How a Newfoundlander Became a Champion for Indigenous Food in BC
As written by Adrian Brijbassi for Vacay.ca
Photography and video by Nicholas Amaya
Chef serves contemporary version of Indigenous recipes
The epiphany that sparked his dramatic decision to depart as chef of Canada’s premier luxury property took place for Murray McDonald on the edge of the land on which he was raised, doing the work he undertook to celebrate the only heritage he knew.
It was while foraging for ingredients for his dishes at the Fogo Island Inn that McDonald stood upright to stare into the North Atlantic – a body of water whose waves perpetually slap Newfoundland with salt, ocean and motivation. He recalls watching the sea and allowing a thought to slam into him like a hit of adrenaline. “Yes,” he told himself, “I am cooking Indigenous food.”
McDonald was on an outing with his apprentice, a Mi’kmaq chef, when this eureka moment changed his life’s purpose. They thought they were just gathering botanicals and plant flowers. But it turns out they were also finding a deeper link to McDonald’s past. His maternal ancestors were Inuit from Labrador and he had Métis bloodlines on his father’s side but never explored his Indigenous heritage until adulthood. The Canadian government suppressed Indigenous identity and culture for much of the 20th century, leading to lost lineage for many people.
“For me, it feels like part of my heritage was stolen away from me. I should have been raised and taught this stuff, but I wasn’t. I want to learn about this part of me, and the best way I think to do that is through the food,” McDonald says.
He has spent the last three years studying Indigenous cuisine and culture, collaborating with the Indigenous Tourism Association of Canada to grow awareness of culinary traditions. Now, McDonald finds himself as the new executive chef at the leading Indigenous-focused property in Canada, Spirit Ridge Resort — Unbound Collection by Hyatt.
McDonald arrived in April to work with the Osoyoos Indian Band (OIB) and their expanding tourism initiatives. His vision complements NK’Mip Cellars. The winery owned by the OIB and Arterra Wines Canada has earned international renown for its collection of wines. Winemakers Randy Picton and Justin Hall have quickly become advocates for McDonald and the skills he brings to the South Okanagan Valley.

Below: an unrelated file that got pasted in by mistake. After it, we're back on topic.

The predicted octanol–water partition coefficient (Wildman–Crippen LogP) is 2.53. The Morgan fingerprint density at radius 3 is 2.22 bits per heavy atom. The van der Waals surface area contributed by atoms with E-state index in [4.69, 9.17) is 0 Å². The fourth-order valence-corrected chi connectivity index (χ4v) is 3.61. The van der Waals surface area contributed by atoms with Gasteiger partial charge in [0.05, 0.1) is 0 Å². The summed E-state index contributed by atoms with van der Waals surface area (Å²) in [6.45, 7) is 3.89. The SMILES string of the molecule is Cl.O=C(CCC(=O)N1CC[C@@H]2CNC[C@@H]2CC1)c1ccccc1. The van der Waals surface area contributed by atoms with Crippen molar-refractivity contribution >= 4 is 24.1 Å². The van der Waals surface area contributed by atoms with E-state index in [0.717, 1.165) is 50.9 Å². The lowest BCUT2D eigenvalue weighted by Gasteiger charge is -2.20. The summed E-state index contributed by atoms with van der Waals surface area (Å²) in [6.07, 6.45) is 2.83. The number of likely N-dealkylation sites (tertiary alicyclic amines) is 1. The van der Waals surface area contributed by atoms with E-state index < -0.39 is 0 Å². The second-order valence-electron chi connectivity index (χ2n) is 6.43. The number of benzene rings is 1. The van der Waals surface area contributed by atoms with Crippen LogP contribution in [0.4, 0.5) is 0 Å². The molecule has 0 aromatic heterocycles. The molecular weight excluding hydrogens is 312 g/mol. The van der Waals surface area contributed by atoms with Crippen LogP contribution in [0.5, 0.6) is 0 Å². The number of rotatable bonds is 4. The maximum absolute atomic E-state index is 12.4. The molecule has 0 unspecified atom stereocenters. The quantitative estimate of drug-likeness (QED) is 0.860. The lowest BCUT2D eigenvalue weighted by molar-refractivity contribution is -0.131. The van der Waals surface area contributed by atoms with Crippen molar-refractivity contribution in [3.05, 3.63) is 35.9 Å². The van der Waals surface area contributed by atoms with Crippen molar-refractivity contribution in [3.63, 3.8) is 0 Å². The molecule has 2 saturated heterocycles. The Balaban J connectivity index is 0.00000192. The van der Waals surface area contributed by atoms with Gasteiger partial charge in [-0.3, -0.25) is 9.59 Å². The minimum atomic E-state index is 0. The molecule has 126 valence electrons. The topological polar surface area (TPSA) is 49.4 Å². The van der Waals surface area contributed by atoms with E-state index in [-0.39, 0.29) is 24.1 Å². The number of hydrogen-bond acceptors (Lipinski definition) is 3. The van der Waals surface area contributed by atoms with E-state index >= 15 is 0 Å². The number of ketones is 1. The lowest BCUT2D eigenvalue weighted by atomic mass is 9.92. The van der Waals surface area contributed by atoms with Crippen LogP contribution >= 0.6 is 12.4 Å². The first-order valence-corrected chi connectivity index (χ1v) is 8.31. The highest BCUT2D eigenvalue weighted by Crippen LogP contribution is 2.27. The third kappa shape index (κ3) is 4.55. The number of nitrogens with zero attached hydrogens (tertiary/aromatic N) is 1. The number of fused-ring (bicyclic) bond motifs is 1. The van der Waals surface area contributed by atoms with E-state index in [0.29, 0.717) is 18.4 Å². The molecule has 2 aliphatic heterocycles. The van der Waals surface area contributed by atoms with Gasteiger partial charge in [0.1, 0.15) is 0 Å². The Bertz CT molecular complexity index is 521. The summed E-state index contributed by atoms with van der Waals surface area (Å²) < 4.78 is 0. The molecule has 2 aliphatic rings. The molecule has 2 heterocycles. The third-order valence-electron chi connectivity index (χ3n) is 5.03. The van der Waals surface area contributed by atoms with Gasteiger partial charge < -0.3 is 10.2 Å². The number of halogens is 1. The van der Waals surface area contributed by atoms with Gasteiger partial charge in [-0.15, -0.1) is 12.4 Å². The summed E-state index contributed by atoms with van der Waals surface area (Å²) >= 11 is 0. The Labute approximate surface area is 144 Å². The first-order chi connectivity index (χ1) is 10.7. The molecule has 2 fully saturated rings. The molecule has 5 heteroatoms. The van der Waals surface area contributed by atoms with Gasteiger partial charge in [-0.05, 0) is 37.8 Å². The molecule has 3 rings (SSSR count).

“Next door has always been trying to go with the theme about the land and that we’re Native, but it has never really hit the mark,” Hall says of the Spirit Ridge restaurant. “Murray has brought in something that is truly a little more from the land and you can taste it in the cooking.”
The restaurant has been rebranded with a name that refers to the legend of the Four Food Chiefs of the Okanagan Nation. The Bear, The Fish, The Root and The Berry puts on a plate McDonald’s contemporary version of Indigenous recipes. He emphasizes the use of ingredients that pre-date contact with Europeans, and excludes gluten and added sugar. You’ll find bison instead of beef, menu items highlighting foraged ingredients like sumac and sage, and varieties of bannock, the flatbread that sustained Indigenous people across Canada for centuries.
“If you look at all the ways people are eating now – with the different superfoods and fad diets — Indigenous food has always been this, people just never realized it. I think it’s why Indigenous culinary is coming around and having a renaissance.” McDonald opines. “People are finally catching on that these Indigenous guys have been doing it for so long and we didn’t even know it.”
The restaurant makeover excites Hall, who is eager for the first series of wine-paired fall dinners at NK’Mip Cellars and The Bear, The Fish, The Root and The Berry. “The things I love about the industry are getting together, getting away from technology, enjoying the experience. That’s what food and wine is about. And that’s why I like Murray so much. He makes really good food, and I try to make some good wine to go with it.”